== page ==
The opinion of the court was delivered by: LAYTON
This is an Admiralty proceeding brought on behalf of the libelant, Wilbert Allen, against the United States, as owner of the U.S.S. Casa Grande (LSD-13),
pursuant to the Public Vessels Act of 1925, 46 U.S.C.A. §§ 781-790. Allen, a shipyard welder, seeks to recover damages for injuries sustained in a fall while he was engaged in removing temporary staging in the forward ballast tank of the Casa Grande. The staging was erected in the tank by the contractor which had contracted to make extensive repairs and alterations to the vessel. Pursuant to Admiralty Rule 56, 28 U.S.C.A., the respondent, United States, impleaded the contractor, Keystone Drydock and Ship Repair Co., Inc., libelant's employer, asserting a right of indemnification over against the latter.
Allen charges that the Casa Grande was unseaworthy due to the defects in the staging which gave way while he was standing on it and, furthermore, that the government was negligent in failing to furnish him with a reasonably safe place to work.
Whether or not the Casa Grande was seaworthy in large part depends upon Allen's status while working about her which, in turn, depends upon the nature of the repairs. Accordingly, a rather detailed statement as to the nature, extent and cost of the overhaul is required.
On June 7, 1956, while en route from Sonerestrom to Goose Bay, Labrador, the Casa Grande was struck by an iceberg causing such extensive damage to the hull as to compel her immediate return to the United States. So serious was the hull damage that her captain refused to take on a return cargo of floating barges. Temporary emergency repairs were effected which enabled her to limp back to Norfolk where she was ordered to Philadelphia for the overhaul, repairs and alterations previously mentioned as well as the repairs to the hull. At Fort Mifflin, all ammunition was unloaded. At the Sun Shipbuilding Co., she was drydocked to ascertain the exact nature of the damage to the hull. This was found to be a hole 20 feet high and 40 feet long together with extensive cracks in the hull. The hole itself was like a 'rolled up sardine can'. While at the Sun Drydock, the propellers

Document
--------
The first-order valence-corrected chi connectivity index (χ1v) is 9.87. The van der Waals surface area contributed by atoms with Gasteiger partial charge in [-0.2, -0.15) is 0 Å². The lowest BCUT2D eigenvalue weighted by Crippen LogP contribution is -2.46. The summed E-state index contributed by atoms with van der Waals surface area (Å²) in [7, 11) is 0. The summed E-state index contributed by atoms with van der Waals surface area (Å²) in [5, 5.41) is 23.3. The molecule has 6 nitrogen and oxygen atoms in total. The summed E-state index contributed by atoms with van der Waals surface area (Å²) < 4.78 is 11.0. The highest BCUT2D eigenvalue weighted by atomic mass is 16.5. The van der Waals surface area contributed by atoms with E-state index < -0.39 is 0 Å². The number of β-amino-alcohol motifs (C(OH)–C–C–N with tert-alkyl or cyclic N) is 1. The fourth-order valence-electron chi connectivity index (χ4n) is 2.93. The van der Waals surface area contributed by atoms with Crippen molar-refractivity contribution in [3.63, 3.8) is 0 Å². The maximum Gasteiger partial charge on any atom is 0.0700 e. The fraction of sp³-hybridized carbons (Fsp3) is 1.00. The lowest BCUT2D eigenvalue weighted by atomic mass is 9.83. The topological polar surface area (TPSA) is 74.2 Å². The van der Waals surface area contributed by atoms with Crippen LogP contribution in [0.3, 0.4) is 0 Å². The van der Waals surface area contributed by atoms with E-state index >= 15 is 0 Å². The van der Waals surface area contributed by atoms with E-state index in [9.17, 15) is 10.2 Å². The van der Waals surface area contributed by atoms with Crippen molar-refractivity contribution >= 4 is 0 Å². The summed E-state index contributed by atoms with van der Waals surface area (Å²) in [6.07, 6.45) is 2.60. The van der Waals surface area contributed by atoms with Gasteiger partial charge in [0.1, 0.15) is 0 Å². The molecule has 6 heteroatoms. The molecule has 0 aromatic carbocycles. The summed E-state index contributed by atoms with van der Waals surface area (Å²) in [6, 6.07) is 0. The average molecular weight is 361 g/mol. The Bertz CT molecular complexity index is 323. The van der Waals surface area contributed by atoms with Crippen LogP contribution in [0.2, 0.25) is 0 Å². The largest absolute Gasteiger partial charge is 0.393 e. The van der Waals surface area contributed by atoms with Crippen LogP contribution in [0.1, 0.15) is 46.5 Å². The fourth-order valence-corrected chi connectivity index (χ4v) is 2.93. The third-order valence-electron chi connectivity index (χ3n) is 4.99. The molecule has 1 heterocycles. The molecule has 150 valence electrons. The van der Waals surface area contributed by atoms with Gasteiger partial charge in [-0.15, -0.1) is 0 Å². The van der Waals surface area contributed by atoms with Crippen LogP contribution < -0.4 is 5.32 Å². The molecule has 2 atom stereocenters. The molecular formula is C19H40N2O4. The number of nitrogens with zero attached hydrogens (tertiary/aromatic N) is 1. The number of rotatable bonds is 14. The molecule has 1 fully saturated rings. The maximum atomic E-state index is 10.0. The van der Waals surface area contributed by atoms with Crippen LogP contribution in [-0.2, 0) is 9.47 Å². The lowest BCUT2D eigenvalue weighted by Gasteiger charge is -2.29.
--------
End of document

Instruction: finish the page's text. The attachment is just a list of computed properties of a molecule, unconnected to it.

were removed. She remained there until the bid for repairs and alterations was awarded to Keystone and then she was towed by Navy tug to a point near the Keystone yard where she was placed under tow by a civilian tug under the direction of a civilian pilot, taken into the custody of, and berthed by, Keystone at its dock.
The work on the radar mast was both extensive and costly. The mast had to be unstepped, hoisted onto the dock by crane and transferred to the yard. After the new equipment was installed, the mast had to be restepped.